Chapter 5. Class documentation

Table of Contents


This is the basic class used to represent a client of an XML-RPC server.


The constructor has the following syntax:

$client=new xmlrpc_client($server_path, $server_hostname, $server_port);

Here's an example client set up to query Userland's XML-RPC server at

$client=new xmlrpc_client("/RPC2", "", 80);

The server_port parameter is optional, and if omitted will default to 80.


This class supports the following methods.


This method takes the form:

$response=$client->send($xmlrpc_message, $timeout);

Where $xmlrpc_message is an instance of xmlrpcmsg (see xmlrpcmsg), and $response is an instance of xmlrpcresp (see xmlrpcresp).

The $timeout is optional, and will be set to 0 (wait forever) if omitted. This timeout value is passed to fsockopen().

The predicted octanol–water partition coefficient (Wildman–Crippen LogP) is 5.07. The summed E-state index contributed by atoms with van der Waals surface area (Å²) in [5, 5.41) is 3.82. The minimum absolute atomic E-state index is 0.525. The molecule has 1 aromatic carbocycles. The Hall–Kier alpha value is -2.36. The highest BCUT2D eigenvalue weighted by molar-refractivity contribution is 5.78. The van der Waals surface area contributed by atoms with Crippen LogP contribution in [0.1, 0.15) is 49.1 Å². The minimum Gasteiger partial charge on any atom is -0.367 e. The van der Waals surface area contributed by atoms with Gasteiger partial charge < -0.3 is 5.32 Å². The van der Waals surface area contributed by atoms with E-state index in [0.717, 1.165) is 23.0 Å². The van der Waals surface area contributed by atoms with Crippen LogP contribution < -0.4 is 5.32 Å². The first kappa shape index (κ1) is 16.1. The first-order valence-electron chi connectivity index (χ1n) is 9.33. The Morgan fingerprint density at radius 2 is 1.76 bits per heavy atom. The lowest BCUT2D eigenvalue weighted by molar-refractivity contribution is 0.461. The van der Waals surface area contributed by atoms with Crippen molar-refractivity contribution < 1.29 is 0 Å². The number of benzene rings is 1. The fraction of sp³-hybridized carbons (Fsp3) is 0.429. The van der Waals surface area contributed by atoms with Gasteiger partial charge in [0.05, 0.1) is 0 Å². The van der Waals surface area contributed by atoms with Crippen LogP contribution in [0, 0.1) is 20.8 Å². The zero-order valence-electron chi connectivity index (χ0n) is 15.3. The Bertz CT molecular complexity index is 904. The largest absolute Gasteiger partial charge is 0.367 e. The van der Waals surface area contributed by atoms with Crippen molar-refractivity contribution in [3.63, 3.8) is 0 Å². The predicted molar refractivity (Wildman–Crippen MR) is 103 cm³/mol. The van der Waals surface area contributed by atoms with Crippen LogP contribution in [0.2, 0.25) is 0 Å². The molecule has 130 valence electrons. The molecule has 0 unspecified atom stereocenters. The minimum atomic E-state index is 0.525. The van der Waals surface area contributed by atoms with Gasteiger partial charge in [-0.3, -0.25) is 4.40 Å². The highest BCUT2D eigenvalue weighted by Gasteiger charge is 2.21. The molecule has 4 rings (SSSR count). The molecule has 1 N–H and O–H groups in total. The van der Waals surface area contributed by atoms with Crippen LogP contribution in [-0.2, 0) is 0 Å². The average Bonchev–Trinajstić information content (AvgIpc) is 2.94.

If the value of $response is 0 rather than an xmlrpcresp object, then this signifies an I/O error has occured. You can find out what the I/O error was from the values $client->errno and $client->errstring.

In addition to low-level errors, the XML-RPC server you were querying may return an error in the xmlrpcresp object. See xmlrpcresp for details of how to handle these errors.


$client->setCredentials($username, $password);

This method sets the username and password for authorizing the client to a server. With the default (HTTP) transport, this information is used for HTTP Basic authorization.



$debugOn is either 0 or 1 depending on whether you require the client to print debugging information to the browser. The default is not to output this information.

The debugging information includes the raw data returned from the XML-RPC server it was querying, and the PHP value the client attempts to create to represent the value returned by the server. This option can be very useful when debugging servers as it allows you to see exactly what the server returns.